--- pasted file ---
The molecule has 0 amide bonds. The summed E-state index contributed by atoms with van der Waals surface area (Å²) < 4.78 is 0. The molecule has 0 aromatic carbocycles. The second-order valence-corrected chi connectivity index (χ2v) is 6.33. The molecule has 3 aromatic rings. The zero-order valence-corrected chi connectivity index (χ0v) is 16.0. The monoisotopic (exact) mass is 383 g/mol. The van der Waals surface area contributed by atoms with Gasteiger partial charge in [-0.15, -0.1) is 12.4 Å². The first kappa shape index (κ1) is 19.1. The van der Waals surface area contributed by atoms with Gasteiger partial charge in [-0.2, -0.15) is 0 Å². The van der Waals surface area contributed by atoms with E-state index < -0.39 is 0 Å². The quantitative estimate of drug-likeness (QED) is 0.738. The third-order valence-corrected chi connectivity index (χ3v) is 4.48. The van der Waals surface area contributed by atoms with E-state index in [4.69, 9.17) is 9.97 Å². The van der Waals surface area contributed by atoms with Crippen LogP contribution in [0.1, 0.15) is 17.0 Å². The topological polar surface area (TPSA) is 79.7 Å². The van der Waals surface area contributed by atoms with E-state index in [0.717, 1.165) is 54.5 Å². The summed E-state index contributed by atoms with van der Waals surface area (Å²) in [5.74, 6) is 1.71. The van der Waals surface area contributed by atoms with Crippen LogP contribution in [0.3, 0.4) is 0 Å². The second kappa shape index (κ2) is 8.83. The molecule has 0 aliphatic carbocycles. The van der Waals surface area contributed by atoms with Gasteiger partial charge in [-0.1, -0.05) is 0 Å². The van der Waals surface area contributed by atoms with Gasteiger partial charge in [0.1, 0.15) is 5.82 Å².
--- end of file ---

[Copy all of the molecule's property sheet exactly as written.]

The molecule has 0 amide bonds. The summed E-state index contributed by atoms with van der Waals surface area (Å²) < 4.78 is 0. The molecule has 0 aromatic carbocycles. The second-order valence-corrected chi connectivity index (χ2v) is 6.33. The molecule has 3 aromatic rings. The zero-order valence-corrected chi connectivity index (χ0v) is 16.0. The monoisotopic (exact) mass is 383 g/mol. The van der Waals surface area contributed by atoms with Gasteiger partial charge in [-0.15, -0.1) is 12.4 Å². The first kappa shape index (κ1) is 19.1. The van der Waals surface area contributed by atoms with Gasteiger partial charge in [-0.2, -0.15) is 0 Å². The van der Waals surface area contributed by atoms with E-state index < -0.39 is 0 Å². The quantitative estimate of drug-likeness (QED) is 0.738. The third-order valence-corrected chi connectivity index (χ3v) is 4.48. The van der Waals surface area contributed by atoms with E-state index in [4.69, 9.17) is 9.97 Å². The van der Waals surface area contributed by atoms with Crippen LogP contribution in [0.1, 0.15) is 17.0 Å². The topological polar surface area (TPSA) is 79.7 Å². The van der Waals surface area contributed by atoms with E-state index in [0.717, 1.165) is 54.5 Å². The summed E-state index contributed by atoms with van der Waals surface area (Å²) in [5.74, 6) is 1.71. The van der Waals surface area contributed by atoms with Crippen LogP contribution in [0.3, 0.4) is 0 Å². The second kappa shape index (κ2) is 8.83. The molecule has 0 aliphatic carbocycles. The van der Waals surface area contributed by atoms with Gasteiger partial charge in [-0.1, -0.05) is 0 Å². The van der Waals surface area contributed by atoms with Gasteiger partial charge in [0.1, 0.15) is 5.82 Å².